The flickering black and white films of men going “over the top” in the First World War seem impossibly distant. Yet, the idea that the great powers of today can never again stumble into a war, as they did in 1914, is far too complacent. The rising tensions between China, Japan and the US have echoes of the terrible conflict that broke out, almost a century ago.
The most obvious potential spark is the unresolved territorial dispute between China and Japan over the islands known as the Diaoyu to the Chinese and the Senkaku to the Japanese. In recent months, the two countries’ aeroplanes and ships have shadowboxed near the islands. Alarmed, the US dispatched a top-level mission to Beijing and Tokyo in late October, made up of four senior members of the US foreign policy establishment — including Stephen Hadley, who ran the National Security Council for George W. Bush, and James Steinberg, who served as Hillary Clinton’s number two at the State Department.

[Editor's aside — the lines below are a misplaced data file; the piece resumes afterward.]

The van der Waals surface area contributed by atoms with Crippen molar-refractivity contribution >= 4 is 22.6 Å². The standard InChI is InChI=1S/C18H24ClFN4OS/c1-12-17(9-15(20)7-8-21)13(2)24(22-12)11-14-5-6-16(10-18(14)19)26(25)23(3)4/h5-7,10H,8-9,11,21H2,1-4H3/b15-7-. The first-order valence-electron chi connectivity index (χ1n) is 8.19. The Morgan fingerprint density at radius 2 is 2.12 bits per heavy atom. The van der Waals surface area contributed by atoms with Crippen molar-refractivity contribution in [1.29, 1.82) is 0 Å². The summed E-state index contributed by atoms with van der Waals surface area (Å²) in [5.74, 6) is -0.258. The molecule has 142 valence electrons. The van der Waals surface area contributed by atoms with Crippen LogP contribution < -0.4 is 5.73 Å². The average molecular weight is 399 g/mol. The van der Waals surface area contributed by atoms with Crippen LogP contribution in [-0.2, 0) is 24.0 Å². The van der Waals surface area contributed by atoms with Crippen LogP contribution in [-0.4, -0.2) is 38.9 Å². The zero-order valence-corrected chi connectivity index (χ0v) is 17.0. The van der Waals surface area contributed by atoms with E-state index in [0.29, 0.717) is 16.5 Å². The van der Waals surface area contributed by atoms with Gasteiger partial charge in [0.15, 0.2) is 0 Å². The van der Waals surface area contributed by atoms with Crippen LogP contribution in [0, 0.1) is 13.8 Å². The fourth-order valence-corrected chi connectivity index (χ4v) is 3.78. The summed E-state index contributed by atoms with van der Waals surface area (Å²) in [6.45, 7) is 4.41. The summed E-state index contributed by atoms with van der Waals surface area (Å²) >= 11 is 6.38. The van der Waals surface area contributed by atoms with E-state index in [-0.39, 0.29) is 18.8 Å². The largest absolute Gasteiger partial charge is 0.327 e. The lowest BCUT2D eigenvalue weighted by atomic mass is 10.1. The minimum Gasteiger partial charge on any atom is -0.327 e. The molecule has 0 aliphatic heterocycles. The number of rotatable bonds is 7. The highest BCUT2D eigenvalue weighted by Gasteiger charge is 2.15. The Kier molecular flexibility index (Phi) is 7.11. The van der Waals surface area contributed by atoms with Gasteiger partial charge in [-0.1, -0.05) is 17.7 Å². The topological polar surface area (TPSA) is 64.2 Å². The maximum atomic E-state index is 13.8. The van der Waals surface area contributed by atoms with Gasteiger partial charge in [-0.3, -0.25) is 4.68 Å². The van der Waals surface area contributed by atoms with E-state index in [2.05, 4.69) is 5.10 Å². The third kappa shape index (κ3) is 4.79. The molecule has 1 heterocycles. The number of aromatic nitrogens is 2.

This bipartisan US delegation made clear that a Chinese attack on the islands would trigger the security guarantees that America had made to Japan. The obvious danger is that, as in 1914, a small incident could invoke alliance commitments that lead to a wider war.
The American group was well aware of the risks. As Joseph Nye, a Harvard professor who was part of the four-person mission puts it: “We discussed the 1914 analogy among ourselves. I don’t think any of the parties wants war, but we warned both sides about miscommunications and accidents. Deterrence usually works among rational actors, but the major players in 1914 were also rational actors.”